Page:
Asking for permission

The island and the island

You need to ask permission before doing anything, anything at all.

This remains one of the most persistent take-aways from growing up as an immigrant — or as the official lingo would have it, a “third country national” who in the estimation of the host country’s powers-that-be, is kind-of-like-us, but not quite.

When lining up in special queues for the airport becomes a matter of standard procedure, even familial habit. When even securing permission to take that same trip requires its own previous bout of queuing and rubber-stamping and waiting, waiting, waiting.

When the limbo state becomes your true home, so that you develop habits like taking long, rambling walks alone, even when the surroundings are inadequate or ugly, rather than committing to hanging out with friends, to going somewhere outside your prescribed orbit. A headless chicken.

When anything is perceived as a risk because you quickly learn that you’re always under surveillance — turning 18 is all it takes, and suddenly your home country is calling you for military service (grandpa shoos them away by telling them you’re studying abroad) and suddenly your friends are doing light drugs they could get busted for but you getting busted would mean something far more serious. These are things you cannot ask permission for, anyway.

When getting expelled from school — your official “excuse” for being here — could also mean getting expelled from the country wholesale.

When you develop a skill at writing in a language that isn’t your ‘native tongue’, but which, luckily for you, remains the lingua franca. When you then have to deal with the niggling brain-worm telling you that you will always be second-rate, that these things are determined beforehand and that ‘learning’ to write with the requisite depth and intimacy in a language “not your own” is a delusion.

(I imagine the worm to be black and luminescent, shorter but somehow more industrious than its numerous, pale and lazy peers — all the stacked insecurities that would plague anyone else — on whom it lies like a bed, drawing in their energy before its tip turns into a sharpened drill that pokes and pokes until it draws blood. Blood which turns into scabs that you cannot help picking at, again and again.)

When you look back on these years with strange gratitude. To be clear, these are the years of supposed youthful abandon, which were robbed of any breeziness by the weight you were made to carry. But you sail past them, as in a solitary boat. Your friends are partying on a large yacht nearby, and they’re imploring you to join them. But you need to ask permission, and there’s no officials in sight.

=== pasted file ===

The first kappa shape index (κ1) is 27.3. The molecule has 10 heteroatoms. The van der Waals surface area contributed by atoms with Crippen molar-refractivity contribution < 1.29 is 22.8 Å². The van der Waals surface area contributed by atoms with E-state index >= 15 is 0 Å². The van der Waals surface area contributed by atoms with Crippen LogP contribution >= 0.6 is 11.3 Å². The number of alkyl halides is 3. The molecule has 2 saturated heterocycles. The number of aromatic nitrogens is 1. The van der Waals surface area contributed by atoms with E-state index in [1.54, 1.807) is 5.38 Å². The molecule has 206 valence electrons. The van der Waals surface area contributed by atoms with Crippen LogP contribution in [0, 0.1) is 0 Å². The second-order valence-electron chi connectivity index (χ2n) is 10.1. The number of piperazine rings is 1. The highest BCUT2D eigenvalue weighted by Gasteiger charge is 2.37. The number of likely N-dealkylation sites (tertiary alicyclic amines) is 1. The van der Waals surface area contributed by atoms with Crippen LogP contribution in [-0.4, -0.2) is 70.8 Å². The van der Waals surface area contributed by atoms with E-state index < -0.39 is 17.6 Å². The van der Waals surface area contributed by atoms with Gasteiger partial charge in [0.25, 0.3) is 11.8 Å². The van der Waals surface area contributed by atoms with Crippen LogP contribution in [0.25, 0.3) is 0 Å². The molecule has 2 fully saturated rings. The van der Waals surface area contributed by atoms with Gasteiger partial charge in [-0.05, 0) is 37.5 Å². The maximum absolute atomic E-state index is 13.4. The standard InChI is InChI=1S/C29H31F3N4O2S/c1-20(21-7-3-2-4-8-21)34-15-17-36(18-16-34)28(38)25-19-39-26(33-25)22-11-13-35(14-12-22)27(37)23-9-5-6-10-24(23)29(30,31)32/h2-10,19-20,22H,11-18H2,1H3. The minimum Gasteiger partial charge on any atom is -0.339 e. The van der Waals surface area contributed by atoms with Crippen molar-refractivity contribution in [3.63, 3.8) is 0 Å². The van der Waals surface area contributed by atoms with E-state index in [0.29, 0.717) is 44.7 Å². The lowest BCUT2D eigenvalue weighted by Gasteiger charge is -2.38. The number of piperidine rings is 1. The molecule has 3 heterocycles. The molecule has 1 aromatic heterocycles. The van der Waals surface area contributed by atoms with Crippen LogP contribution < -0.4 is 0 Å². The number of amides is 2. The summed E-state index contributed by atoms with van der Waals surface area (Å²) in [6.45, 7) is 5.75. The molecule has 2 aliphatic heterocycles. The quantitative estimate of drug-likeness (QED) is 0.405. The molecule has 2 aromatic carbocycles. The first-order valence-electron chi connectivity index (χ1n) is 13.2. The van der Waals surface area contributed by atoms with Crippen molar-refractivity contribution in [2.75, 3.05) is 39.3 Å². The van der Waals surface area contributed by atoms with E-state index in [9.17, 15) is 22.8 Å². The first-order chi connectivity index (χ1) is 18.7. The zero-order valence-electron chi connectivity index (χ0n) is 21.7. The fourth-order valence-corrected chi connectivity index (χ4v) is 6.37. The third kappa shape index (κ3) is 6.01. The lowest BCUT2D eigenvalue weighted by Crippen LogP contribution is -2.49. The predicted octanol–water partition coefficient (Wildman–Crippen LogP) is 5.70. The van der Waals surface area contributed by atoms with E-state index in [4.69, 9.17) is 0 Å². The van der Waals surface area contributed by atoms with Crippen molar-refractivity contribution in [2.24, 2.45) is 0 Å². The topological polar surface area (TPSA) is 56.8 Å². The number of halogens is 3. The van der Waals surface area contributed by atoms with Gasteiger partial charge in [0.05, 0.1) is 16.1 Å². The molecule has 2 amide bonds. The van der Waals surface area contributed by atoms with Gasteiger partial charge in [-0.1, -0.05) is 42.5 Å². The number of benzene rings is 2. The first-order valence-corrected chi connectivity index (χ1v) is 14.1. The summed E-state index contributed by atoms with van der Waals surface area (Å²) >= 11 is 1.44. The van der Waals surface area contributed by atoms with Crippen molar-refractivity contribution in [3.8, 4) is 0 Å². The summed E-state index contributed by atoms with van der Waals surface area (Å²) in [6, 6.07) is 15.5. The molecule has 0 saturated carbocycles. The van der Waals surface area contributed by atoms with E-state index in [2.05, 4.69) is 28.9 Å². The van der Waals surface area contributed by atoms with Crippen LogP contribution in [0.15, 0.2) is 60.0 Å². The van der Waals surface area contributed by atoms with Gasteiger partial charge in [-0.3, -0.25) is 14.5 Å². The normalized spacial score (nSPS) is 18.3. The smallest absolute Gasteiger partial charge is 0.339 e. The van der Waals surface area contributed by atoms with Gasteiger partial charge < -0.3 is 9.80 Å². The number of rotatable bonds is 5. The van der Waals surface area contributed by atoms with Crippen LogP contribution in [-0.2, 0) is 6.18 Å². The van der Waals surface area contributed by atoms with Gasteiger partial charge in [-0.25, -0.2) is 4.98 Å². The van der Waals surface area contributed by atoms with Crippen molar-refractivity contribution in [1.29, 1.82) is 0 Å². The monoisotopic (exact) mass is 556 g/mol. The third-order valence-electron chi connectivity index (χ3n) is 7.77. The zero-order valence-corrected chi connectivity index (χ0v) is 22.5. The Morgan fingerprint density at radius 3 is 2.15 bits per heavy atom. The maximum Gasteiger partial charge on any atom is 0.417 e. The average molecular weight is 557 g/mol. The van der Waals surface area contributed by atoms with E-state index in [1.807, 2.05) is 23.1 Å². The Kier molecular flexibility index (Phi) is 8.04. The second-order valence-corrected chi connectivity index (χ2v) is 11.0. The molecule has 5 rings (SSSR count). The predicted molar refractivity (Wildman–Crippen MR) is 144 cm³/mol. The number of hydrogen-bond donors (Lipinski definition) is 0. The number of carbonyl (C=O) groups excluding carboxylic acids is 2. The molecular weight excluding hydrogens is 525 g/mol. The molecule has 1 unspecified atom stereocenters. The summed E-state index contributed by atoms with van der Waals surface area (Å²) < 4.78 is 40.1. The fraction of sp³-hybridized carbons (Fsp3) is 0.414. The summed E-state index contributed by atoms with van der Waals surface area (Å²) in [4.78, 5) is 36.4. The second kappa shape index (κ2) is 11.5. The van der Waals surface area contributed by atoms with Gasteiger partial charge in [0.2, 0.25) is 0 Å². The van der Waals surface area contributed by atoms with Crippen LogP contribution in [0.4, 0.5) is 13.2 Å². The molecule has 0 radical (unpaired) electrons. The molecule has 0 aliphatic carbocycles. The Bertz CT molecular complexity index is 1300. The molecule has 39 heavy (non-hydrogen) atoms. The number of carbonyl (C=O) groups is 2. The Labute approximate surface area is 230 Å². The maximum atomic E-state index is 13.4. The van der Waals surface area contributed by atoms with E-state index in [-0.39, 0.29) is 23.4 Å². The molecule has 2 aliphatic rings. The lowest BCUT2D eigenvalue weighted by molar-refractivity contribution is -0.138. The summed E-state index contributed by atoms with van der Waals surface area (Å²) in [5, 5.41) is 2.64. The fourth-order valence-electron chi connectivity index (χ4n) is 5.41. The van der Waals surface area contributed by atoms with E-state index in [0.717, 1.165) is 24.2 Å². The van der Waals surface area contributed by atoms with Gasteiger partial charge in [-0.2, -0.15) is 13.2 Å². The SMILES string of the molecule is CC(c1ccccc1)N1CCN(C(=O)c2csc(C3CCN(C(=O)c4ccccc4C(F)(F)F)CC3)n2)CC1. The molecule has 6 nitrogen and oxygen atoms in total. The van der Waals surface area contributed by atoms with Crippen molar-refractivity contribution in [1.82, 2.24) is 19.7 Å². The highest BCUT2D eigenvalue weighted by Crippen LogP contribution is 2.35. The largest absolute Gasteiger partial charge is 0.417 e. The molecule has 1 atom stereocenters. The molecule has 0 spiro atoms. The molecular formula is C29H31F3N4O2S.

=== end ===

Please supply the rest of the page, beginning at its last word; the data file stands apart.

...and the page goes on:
So you sail past it all, and you reach a small rock made just for you. It’s been festering for quite some time — you’ve paid countless visits there, and planted the strange mushrooms you’ve been growing in your room for years. These are the mushrooms that expand, that can even harden into something resembling rock.

By the time you’re halfway through college, the mushrooms have grown into a spongy, stringy mass that can hold you like a hammock. You still hear the blaring music of the yacht as you hop in, proud of your construction though sad that your friends can’t join you. Not just yet.

But the hammock brings you calm, and from this calm comes gratitude. It swells in your breast with the knotted, unexpected and freakish deliberation of your mushrooms. Because, as they grow tired of yelling at you to join them on the yacht, one by one your friends borrow the yacht’s lifeboats and pay you a visit themselves.

They groan, they complain. I was so free, and now life it taking over. When I was a kid, I felt so innocent, I didn’t have a care in the world. Now, I can only care for the world itself.

And you feel grateful. You feel grateful for being spared this pain, at least. Because you don’t ever remember childhood to have been carefree. You don’t ever remember having the luxury of forgetting about the world and its machinations. As your friends begin to groan about leaving bliss behind, you start to settle, you start to experience hints of bliss yourself. You know that finally, you can build something. And that you no longer have to ask for permission.

***

Otherness, exile, the diaspora.

It is of course a heady theme, and one that will haunt me till the end of my days, I suspect. I will get a chance to expound on some of the strands expressed above, thankfully in the company of a group of accomplished authors, when I chair the conference on Literature in Diaspora at this year’s edition of the Malta Book Festival, as well as during my conversation with the Croatian author Nikola Petkovic.

But it is also at the heart of the upcoming exhibition to be [defined]; the culminating event for this year of the RIMA project, which opens at Spazju Kreattiv at St James Cavalier, Valletta on October 5 and some of which I’ve had a chance to sample, owing to the fact that V. is its curator.

With a generous geographical sweep and an open-ended approach to the question of exile, to be [defined] short-circuits hackneyed assumptions about migration and displacement, opening up a crucial space for some oxygen to get in.